I use the 50/50 alcohol/white vinegar ear beer but have been wanting to brew up some of the Everclear Grain Alcohol and Boric Acid solution. I met a member of another dive team and that's what he uses. He has decades of experience on me and he swears by it.

Ear issues take proper management BEFOREHAND or they can escalate. I also start GENTLY clearing my ears a few days before a dive as well. Flonase and Sudafed the morning of the dive And earbeer when diving is done for the day.

Sometimes my right ear will seem to be wet for a couple of days afterwards but Flonase and Sudafed usually clears it up quickly. Any pain and the ciprodex comes out.

Good luck,
Jay
 

rddvet

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I have developed ear issues over years of diving. The solution that works for me is Flonase and Sudafed before a dive and earbeer afterwards. Sudafed works best for me but in countries where Sudafed may not be legal, I can get by with any of the common allergy pills. I also keep Ciprodex on hand if it feels like it's getting away from me.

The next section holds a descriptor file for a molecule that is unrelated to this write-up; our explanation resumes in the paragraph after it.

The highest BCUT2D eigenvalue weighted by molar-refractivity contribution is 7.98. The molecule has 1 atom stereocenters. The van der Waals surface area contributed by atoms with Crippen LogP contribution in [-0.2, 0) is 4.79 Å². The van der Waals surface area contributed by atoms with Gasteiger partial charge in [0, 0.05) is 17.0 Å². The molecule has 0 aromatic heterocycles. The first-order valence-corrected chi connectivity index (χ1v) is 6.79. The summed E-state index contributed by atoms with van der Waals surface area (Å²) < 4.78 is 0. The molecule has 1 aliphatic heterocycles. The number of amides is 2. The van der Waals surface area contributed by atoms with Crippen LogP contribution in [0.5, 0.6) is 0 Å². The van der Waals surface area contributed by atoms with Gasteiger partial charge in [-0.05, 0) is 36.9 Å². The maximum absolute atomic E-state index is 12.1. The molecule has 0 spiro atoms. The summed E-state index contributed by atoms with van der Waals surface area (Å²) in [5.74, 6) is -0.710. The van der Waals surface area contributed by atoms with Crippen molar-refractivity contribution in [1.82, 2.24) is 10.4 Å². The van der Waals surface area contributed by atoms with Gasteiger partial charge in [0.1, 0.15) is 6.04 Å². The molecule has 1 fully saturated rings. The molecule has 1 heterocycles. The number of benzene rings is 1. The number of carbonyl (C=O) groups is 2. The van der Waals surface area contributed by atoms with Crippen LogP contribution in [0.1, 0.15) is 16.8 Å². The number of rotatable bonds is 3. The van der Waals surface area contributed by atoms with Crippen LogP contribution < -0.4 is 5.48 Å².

I use the 50/50 alcohol/white vinegar ear beer but have been wanting to brew up some of the Everclear Grain Alcohol and Boric Acid solution. I met a member of another dive team and that's what he uses. He has decades of experience on me and he swears by it.

Ear issues take proper management BEFOREHAND or they can escalate. I also start GENTLY clearing my ears a few days before a dive as well. Flonase and Sudafed the morning of the dive And earbeer when diving is done for the day.

Sometimes my right ear will seem to be wet for a couple of days afterwards but Flonase and Sudafed usually clears it up quickly. Any pain and the ciprodex comes out.

Good luck,
Jay

2 things: try phenylepherine instead of sudafed. It may work as well and won't predispose to ox tox. Secondly, be every cautious of excessive use of a fluoroquinolone antibioitic. It's a good way to spark a future antibiotic resistance. Overuse of fluoroquinolones is the primary cause of the severe resistance we see nowadays.
 
https://www.shearwater.com/products/peregrine/